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Posts Tagged ‘Paul Carpenter’

New Year’s Melancholy.

This is an article I wrote a few years ago as we rang in a New Year. I still get a twinge of sadness, however, with the passing of each old year.

For me, the arrival of a New Year is always tinged with melancholy.

Looking back at the year gone by, a year now filed in the annals of history, I am saddened by how quickly time seems to pass, by how many things change over the course of a year.

I didn’t always feel that way. When I was little, I couldn’t wait for a new year to begin.

Until I was ten or eleven, I used to spend the week between Christmas and New Year’s at my grandma’s house in Hilliard.  I had a very important job to do during the week leading up to New Year’s Eve. I had to make confetti.

Positioned in front of a brown, paper grocery sack, I would sit for hours and cut up every newspaper and magazine in the house to make squares of confetti.

I don’t know where I got the idea that it was absolutely imperative to throw confetti at the stroke of midnight to usher in the New Year.  It was, however, a very important ritual for me. Since I didn’t know where you could actually buy confetti, I made my own.

My aunt hated the confetti.

“I was still picking confetti out of the couch last year in July.”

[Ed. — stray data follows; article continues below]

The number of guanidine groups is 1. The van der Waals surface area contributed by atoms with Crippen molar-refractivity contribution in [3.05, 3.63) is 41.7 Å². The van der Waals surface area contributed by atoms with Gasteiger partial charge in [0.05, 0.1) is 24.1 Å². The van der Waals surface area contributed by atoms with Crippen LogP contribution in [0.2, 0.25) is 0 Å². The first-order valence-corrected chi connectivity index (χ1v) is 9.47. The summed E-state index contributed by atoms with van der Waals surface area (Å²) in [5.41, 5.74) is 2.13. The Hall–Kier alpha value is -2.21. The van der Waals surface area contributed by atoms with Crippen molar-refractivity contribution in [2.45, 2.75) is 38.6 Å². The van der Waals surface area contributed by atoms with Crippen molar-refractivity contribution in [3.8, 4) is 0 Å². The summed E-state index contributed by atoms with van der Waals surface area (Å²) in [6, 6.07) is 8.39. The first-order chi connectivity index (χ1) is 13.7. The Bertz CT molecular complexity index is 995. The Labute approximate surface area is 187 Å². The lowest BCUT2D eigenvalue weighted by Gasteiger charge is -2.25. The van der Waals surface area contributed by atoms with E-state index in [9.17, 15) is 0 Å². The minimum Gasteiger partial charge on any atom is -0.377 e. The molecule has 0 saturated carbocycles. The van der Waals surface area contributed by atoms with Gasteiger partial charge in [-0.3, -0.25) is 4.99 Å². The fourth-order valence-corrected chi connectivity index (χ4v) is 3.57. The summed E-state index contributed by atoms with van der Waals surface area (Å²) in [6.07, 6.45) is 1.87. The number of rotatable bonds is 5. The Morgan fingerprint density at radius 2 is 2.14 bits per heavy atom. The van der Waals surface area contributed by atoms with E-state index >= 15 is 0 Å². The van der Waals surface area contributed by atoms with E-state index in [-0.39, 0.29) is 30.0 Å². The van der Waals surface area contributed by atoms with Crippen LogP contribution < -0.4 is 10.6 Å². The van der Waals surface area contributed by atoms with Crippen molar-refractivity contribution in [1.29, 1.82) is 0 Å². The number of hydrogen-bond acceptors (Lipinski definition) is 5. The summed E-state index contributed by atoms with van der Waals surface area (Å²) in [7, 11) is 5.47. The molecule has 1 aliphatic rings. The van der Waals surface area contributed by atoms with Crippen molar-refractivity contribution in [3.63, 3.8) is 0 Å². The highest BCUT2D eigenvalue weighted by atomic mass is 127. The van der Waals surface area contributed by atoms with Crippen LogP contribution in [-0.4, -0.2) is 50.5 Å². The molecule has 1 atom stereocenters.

My aunt lived a few streets over from Grandma and we would go there to spend New Year’s Eve. Although she complained about the confetti, she always let me throw it. Then she would spend the New Year picking paper out of shoes and plants and from between chair cushions.

No matter how well I cleaned up, I always missed some of the confetti.

Grandma liked the confetti and she would toss a handful in the air with me, shouting, “Happy New Year,” along with all the revelers in Times Square on the television.

Besides the confetti, part of the thrill of New Year’s Eve was getting to stay up until midnight, a luxury I was not allowed the rest of the year.

Always afraid of the dark and the monsters I thought lurked in the veil of night, I was glad for any excuse to stay up with the grown ups in the safety of a lighted room.

I especially hated nights with full moons, even though they should have been better because they were not quite so dark.  I did not like the full moon nights because I thought I was going to turn into a werewolf.

I had read a book containing a poem that reportedly would cause the reader to become a werewolf if the poem was recited on the night of a full moon.  Naturally, I was so horrified at the prospect of growing fangs and hair all over my body that I reread the poem over and over in some type of fascinated disgust.  It was the same impulse that caused me to peel bandages back to look at bloodied knees and elbows.